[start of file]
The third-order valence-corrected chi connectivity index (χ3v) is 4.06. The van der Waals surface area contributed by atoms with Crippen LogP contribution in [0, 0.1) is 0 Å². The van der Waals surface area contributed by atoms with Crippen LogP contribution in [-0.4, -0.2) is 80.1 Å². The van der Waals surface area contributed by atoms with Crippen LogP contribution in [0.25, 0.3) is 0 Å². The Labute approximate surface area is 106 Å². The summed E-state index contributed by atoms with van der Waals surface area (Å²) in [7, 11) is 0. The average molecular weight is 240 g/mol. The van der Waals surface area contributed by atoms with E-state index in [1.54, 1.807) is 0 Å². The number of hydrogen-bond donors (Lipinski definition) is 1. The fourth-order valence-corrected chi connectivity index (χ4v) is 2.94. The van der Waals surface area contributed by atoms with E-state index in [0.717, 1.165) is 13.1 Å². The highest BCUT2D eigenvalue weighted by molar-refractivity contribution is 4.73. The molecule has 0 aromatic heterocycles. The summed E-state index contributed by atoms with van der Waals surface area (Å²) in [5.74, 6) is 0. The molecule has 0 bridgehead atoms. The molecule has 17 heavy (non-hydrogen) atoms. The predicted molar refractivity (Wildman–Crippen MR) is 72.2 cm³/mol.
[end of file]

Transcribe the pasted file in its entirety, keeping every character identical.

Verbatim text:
The third-order valence-corrected chi connectivity index (χ3v) is 4.06. The van der Waals surface area contributed by atoms with Crippen LogP contribution in [0, 0.1) is 0 Å². The van der Waals surface area contributed by atoms with Crippen LogP contribution in [-0.4, -0.2) is 80.1 Å². The van der Waals surface area contributed by atoms with Crippen LogP contribution in [0.25, 0.3) is 0 Å². The Labute approximate surface area is 106 Å². The summed E-state index contributed by atoms with van der Waals surface area (Å²) in [7, 11) is 0. The average molecular weight is 240 g/mol. The van der Waals surface area contributed by atoms with E-state index in [1.54, 1.807) is 0 Å². The number of hydrogen-bond donors (Lipinski definition) is 1. The fourth-order valence-corrected chi connectivity index (χ4v) is 2.94. The van der Waals surface area contributed by atoms with E-state index in [0.717, 1.165) is 13.1 Å². The highest BCUT2D eigenvalue weighted by molar-refractivity contribution is 4.73. The molecule has 0 aromatic heterocycles. The summed E-state index contributed by atoms with van der Waals surface area (Å²) in [5.74, 6) is 0. The molecule has 0 bridgehead atoms. The molecule has 17 heavy (non-hydrogen) atoms. The predicted molar refractivity (Wildman–Crippen MR) is 72.2 cm³/mol.